Generally, an action may be remanded to state court on two grounds: (1) lack of subject matter jurisdiction; and (2) any defect in the removal procedure. 28 U.S.C. § 1447(c). Lack of subject matter jurisdiction occurs if there is no diversity of citizenship among the parties or if the alleged claims do not arise under federal law. Upon service of the summons and complaint, a 30 day period for removal commences. Here, plaintiffs have alleged certain federal claims in the new action, which include violations of the truth in lending act. As such, the new action does not lack subject matter jurisdiction since certain alleged claims arise under federal law. Plaintiffs argue that they filed the new action to counter the unlawful detainer action which defendant Bank filed in state court. "[A]n unlawful detainer action is a summary proceeding, the primary purpose of which is to obtain the possession of real property." Union Oil Co. of California v. Joseph Chandler, 4 Cal. App.3d 716, 721, 84 Cal. Rptr. 756 (1970). "[S]ince the sole issue before the court is the right to possession, neither a counterclaim nor a cross-complaint, nor affirmative defenses, are admissible in an action in 28 unlawful detainer." Id. However, the general rule allows for two narrow exceptions. The first exception recognizes "where the tenant has voluntarily surrendered possession before the issues of fact are finally joined." Id. at 722. As currently plead, plaintiffs still reside at the residence in dispute and therefore, this exception is not applicable. Second, the court may consider equitable considerations in an unlawful detainer action. Id. Another state court has stated that "in an unlawful detainer action, the equitable powers of the court may not be extended 'into a full examination of all the equities involved, to the end that exact justice may be done.'" Id. (internal citations omitted). Arguably, this more abstract exception may be applicable on the grounds that violations of the truth in lending act and predatory lending practices would have been recognized in a court of equity in the past. Notwithstanding any arguments relating to the equities of plaintiffs' claims, plaintiffs have been able to assert their defenses and to successfully oppose defendant Bank's motion for summary judgment in the unlawful detainer action. See, e.g., Green v. Sup. Ct. of the City and County of San Francisco, 10 Cal.3d 616, 634, 417 P.2d 1168, 1180, 111 Cal. Rptr. 704, 716 ("California decisions have  permitted the introduction of 'legal' defenses . . ." in unlawful detainer actions.). Therefore, the court finds that neither of the exceptions is applicable in the new action and plaintiffs' motion for partial remand to answer or counter the unlawful detainer action in state court is unavailing. Finally, there was no defect in the removal procedure. On March 27, 2008, defendant Bank was served with the summons and complaint in the new action. Defendant Bank removed the new action on April 3, 2008, which was well-within the 30 day period allowed for removal. Therefore, removal of the new action was timely. In addition, the complaint in the new action is largely identical to the first amended complaint in the underlying federal action. Accordingly, defendant Bank's removal of the new action to federal court was proper and plaintiffs' motion for partial remand is denied.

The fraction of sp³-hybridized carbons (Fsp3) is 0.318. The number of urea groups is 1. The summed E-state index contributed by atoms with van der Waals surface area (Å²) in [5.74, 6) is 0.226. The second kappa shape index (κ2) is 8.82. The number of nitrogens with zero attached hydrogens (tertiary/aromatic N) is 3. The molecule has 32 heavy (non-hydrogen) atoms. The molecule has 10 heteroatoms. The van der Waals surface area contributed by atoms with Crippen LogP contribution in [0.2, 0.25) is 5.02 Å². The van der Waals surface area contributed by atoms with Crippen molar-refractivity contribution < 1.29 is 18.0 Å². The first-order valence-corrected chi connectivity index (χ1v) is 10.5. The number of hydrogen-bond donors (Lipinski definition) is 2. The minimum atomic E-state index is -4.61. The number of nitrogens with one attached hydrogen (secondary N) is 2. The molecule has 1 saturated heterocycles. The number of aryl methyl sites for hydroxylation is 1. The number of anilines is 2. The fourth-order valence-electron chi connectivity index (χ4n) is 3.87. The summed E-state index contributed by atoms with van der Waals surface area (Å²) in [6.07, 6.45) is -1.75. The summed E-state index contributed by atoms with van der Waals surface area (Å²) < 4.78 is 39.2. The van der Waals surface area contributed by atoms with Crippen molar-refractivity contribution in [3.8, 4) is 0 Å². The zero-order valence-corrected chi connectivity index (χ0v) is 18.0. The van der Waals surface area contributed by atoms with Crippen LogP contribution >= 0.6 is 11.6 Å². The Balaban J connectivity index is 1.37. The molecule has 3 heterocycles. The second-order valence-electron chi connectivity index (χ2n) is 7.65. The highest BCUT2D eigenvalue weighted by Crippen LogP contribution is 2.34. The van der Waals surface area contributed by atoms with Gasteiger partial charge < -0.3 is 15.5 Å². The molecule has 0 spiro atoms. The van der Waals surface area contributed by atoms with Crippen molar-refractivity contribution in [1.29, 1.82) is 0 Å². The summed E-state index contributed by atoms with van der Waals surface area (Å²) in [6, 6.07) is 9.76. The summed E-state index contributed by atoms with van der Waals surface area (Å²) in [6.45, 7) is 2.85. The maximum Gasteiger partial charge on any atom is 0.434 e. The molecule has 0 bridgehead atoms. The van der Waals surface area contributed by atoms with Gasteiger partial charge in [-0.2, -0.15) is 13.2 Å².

For the foregoing reasons, plaintiffs' motion for partial remand is denied. The parties are ordered to show cause why the two federal actions should not be consolidated no later than August 8, 2008.
© 1992-2008 VersusLaw ...